Want a better information security program? Most companies do and are willing to spend big money on safeguarding critical systems. As noted by Infosecurity Magazine, Allied Market Research predicts huge growth in the hardware encryption market, with a CAGR of more than 50 percent and a net value of almost $300 billion by 2020. But locking down data at rest and in transit is only one step on the road to better InfoSec: If applications and network devices are inherently insecure, even the best encryption won't keep cyber criminals at bay. For many companies, however, the prospect of building an AppSec program from the ground up is daunting does it fully replace existing information security best practices and play nicely with existing protocols?
According to a recent Dark Reading article, effective InfoSec depends on finding the right frame of reference. Security expert Joshua Goldfarb uses the example of a "crooked haircut" if you're sitting the barber's chair and tilt your head to the side, you'll always get a crooked haircut. From the barber's perspective, everything looks fine, but when the appointment is over the disconnect becomes clear. Differing perspectives produced a nearly correct outcome that now carries significant consequences; chances are you're growing out that bad cut until there's enough hair to try again.
The same thing happens to InfoSec departments. While there's a shared recognition across C-suites and InfoSec professionals that companies need better protection, the perspective often differs. InfoSec pros might focus specifically on new technologies that manage security vulnerabilities, but most executives make budgets their bottom line. For Goldfarb, however, the key is common ground in the form of risk. Instead of focusing on what might help or how much money could be lost, risk-based approaches are designed to identify specific weak points and then suggest effective solutions. This is where AppSec enters your information security program. The sheer number of in-house and third-party apps used by your company creates a potentially massive attack surface, and effective management of these apps is essential to securing your network as a whole.
Of course, it's easy to be overwhelmed by AppSec. Do some cursory research and you'll find a growing pool of literature, most of which suggests that for application security to be successful it must encompass every stage of development and testing. Just starting a new in-house build? AppSec. Rolling out the first, pre-beta version? AppSec. Your shiny new app now hitting live servers? AppSec. AppSec. AppSec. It's no wonder, then, that many security pros see application security as a replacement for more traditional InfoSec methods.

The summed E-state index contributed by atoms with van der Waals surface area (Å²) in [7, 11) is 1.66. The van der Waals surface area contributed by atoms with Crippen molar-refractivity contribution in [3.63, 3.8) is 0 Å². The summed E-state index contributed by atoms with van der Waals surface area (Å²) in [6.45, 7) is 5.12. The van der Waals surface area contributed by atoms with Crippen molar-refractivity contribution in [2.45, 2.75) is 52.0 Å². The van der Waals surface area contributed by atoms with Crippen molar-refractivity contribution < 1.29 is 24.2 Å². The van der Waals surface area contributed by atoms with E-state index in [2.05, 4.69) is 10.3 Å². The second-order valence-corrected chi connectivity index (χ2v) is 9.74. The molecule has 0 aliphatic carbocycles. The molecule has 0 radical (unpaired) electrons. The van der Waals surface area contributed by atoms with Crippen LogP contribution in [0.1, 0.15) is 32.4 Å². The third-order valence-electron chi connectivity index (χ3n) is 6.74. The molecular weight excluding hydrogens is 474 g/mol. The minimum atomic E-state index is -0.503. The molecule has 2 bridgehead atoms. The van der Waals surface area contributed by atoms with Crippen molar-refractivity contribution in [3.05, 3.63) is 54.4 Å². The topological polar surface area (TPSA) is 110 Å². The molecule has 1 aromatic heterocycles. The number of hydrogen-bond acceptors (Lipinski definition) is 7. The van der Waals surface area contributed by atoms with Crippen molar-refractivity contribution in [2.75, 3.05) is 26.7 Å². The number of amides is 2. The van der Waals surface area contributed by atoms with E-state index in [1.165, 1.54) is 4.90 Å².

But total replacement isn't the answer. Think of InfoSec like an ecosystem: A set of interdependent processes that all play a role in keeping your company safe from attackers and malicious code. Typically, this ecosystem is broken up into multiple layers for example, the first layer is the physical layer, where hardware and users share the same physical space. Attacks at this layer might include the destruction of physical devices or the use of physical media such as USB sticks or tokens to steal data or damage systems. Meanwhile, layer four is the transport layer, which handles all transmission of data both across local servers and the Internet at large. Here, denial of service or man-in-the-middle attacks are likely threat vectors. And applications? Near the top, at layer seven. This layer covers the design, development, upgrade and maintenance of all apps ‰ÛÓ attacks here may focus on app code specifically or the manipulation of client-side remote access.
It's easy to see where AppSec fits here: At layer seven, application security tools are used to inform all aspects of app performance and deployment, ensuring that problems with software code become major network headaches. But just like a true ecosystem, these InfoSec layers depend on one another ‰ÛÓ what happens to apps can easily bleed over to the network, presentation or human security layers. It's here that AppSec especially emerging cloud-based solutions shows its worth. Instead of being confined to the application layer alone, cloud AppSec tools let companies seek out issues with third-party apps that form the foundation of other layers; for example, apps on network devices designed to speed the transmission of data or access vulnerabilities that might allow unintentional human-layer errors.
The bottom line for AppSec? It doesn't replace your existing information security program, but instead helps shore up the inherently fragile security ecosystem, one that can easily get out of balance when new apps and access points are added. By leveraging AppSec to both address layer-specific issues and branch out to allow multi-layer support, it's possible to vastly improve InfoSec without compromising current best practices.
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